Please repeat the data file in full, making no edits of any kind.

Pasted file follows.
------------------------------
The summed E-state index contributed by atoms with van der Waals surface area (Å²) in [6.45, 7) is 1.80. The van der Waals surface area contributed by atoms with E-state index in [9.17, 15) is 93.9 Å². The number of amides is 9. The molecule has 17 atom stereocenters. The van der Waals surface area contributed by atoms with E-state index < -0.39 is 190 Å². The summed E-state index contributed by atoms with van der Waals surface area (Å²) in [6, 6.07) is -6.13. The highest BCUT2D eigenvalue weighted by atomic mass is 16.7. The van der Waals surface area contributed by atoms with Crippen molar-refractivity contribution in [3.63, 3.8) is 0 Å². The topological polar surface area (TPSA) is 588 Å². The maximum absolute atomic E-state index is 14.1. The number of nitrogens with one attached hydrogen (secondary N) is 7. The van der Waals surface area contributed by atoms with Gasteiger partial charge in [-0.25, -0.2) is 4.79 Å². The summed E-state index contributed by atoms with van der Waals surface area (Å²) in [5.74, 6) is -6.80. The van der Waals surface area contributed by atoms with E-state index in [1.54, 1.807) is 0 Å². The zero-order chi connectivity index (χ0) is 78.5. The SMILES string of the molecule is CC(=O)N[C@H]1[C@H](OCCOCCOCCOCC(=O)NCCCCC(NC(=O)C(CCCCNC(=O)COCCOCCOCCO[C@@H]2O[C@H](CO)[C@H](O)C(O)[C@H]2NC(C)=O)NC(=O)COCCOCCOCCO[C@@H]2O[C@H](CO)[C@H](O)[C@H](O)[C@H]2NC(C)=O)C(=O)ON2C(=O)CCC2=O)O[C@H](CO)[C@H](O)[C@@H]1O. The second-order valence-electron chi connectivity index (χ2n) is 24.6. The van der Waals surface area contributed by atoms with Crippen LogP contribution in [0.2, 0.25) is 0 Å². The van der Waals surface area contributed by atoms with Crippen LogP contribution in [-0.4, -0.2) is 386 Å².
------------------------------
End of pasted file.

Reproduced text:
The summed E-state index contributed by atoms with van der Waals surface area (Å²) in [6.45, 7) is 1.80. The van der Waals surface area contributed by atoms with E-state index in [9.17, 15) is 93.9 Å². The number of amides is 9. The molecule has 17 atom stereocenters. The van der Waals surface area contributed by atoms with E-state index < -0.39 is 190 Å². The summed E-state index contributed by atoms with van der Waals surface area (Å²) in [6, 6.07) is -6.13. The highest BCUT2D eigenvalue weighted by atomic mass is 16.7. The van der Waals surface area contributed by atoms with Crippen molar-refractivity contribution in [3.63, 3.8) is 0 Å². The topological polar surface area (TPSA) is 588 Å². The maximum absolute atomic E-state index is 14.1. The number of nitrogens with one attached hydrogen (secondary N) is 7. The van der Waals surface area contributed by atoms with Gasteiger partial charge in [-0.25, -0.2) is 4.79 Å². The summed E-state index contributed by atoms with van der Waals surface area (Å²) in [5.74, 6) is -6.80. The van der Waals surface area contributed by atoms with E-state index in [1.54, 1.807) is 0 Å². The zero-order chi connectivity index (χ0) is 78.5. The SMILES string of the molecule is CC(=O)N[C@H]1[C@H](OCCOCCOCCOCC(=O)NCCCCC(NC(=O)C(CCCCNC(=O)COCCOCCOCCO[C@@H]2O[C@H](CO)[C@H](O)C(O)[C@H]2NC(C)=O)NC(=O)COCCOCCOCCO[C@@H]2O[C@H](CO)[C@H](O)[C@H](O)[C@H]2NC(C)=O)C(=O)ON2C(=O)CCC2=O)O[C@H](CO)[C@H](O)[C@@H]1O. The second-order valence-electron chi connectivity index (χ2n) is 24.6. The van der Waals surface area contributed by atoms with Crippen LogP contribution in [0.2, 0.25) is 0 Å². The van der Waals surface area contributed by atoms with Crippen LogP contribution in [-0.4, -0.2) is 386 Å².